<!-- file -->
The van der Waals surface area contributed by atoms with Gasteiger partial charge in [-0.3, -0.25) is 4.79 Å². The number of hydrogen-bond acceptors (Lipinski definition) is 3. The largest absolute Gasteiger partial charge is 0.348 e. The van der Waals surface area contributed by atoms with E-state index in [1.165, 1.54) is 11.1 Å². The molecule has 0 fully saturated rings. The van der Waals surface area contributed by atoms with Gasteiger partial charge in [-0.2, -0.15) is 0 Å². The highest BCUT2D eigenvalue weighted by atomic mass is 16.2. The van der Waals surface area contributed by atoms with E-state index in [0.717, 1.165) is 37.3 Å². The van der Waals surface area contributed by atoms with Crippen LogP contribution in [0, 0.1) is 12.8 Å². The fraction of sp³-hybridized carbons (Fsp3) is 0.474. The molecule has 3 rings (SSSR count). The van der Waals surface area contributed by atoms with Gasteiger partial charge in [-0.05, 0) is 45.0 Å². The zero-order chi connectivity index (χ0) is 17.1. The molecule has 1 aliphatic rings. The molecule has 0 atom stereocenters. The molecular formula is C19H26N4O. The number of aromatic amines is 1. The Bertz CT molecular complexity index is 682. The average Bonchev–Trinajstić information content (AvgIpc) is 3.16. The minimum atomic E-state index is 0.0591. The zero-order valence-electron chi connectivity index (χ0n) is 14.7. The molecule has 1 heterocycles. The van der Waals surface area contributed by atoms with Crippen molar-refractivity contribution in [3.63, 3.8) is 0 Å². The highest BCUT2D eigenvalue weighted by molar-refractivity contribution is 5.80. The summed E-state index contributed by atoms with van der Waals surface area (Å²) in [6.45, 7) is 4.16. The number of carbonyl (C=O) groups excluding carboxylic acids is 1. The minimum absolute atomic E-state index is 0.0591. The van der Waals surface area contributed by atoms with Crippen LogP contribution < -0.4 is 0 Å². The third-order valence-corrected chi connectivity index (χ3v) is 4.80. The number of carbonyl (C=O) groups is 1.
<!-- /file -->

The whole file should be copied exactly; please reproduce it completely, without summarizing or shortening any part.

The van der Waals surface area contributed by atoms with Gasteiger partial charge in [-0.3, -0.25) is 4.79 Å². The number of hydrogen-bond acceptors (Lipinski definition) is 3. The largest absolute Gasteiger partial charge is 0.348 e. The van der Waals surface area contributed by atoms with E-state index in [1.165, 1.54) is 11.1 Å². The molecule has 0 fully saturated rings. The van der Waals surface area contributed by atoms with Gasteiger partial charge in [-0.2, -0.15) is 0 Å². The highest BCUT2D eigenvalue weighted by atomic mass is 16.2. The van der Waals surface area contributed by atoms with E-state index in [0.717, 1.165) is 37.3 Å². The van der Waals surface area contributed by atoms with Crippen LogP contribution in [0, 0.1) is 12.8 Å². The fraction of sp³-hybridized carbons (Fsp3) is 0.474. The molecule has 3 rings (SSSR count). The van der Waals surface area contributed by atoms with Gasteiger partial charge in [-0.05, 0) is 45.0 Å². The zero-order chi connectivity index (χ0) is 17.1. The molecule has 1 aliphatic rings. The molecule has 0 atom stereocenters. The molecular formula is C19H26N4O. The number of aromatic amines is 1. The Bertz CT molecular complexity index is 682. The average Bonchev–Trinajstić information content (AvgIpc) is 3.16. The minimum atomic E-state index is 0.0591. The zero-order valence-electron chi connectivity index (χ0n) is 14.7. The molecule has 1 heterocycles. The van der Waals surface area contributed by atoms with Crippen molar-refractivity contribution in [3.63, 3.8) is 0 Å². The highest BCUT2D eigenvalue weighted by molar-refractivity contribution is 5.80. The summed E-state index contributed by atoms with van der Waals surface area (Å²) in [6.45, 7) is 4.16. The number of carbonyl (C=O) groups excluding carboxylic acids is 1. The minimum absolute atomic E-state index is 0.0591. The van der Waals surface area contributed by atoms with Crippen LogP contribution < -0.4 is 0 Å². The third-order valence-corrected chi connectivity index (χ3v) is 4.80. The number of carbonyl (C=O) groups is 1.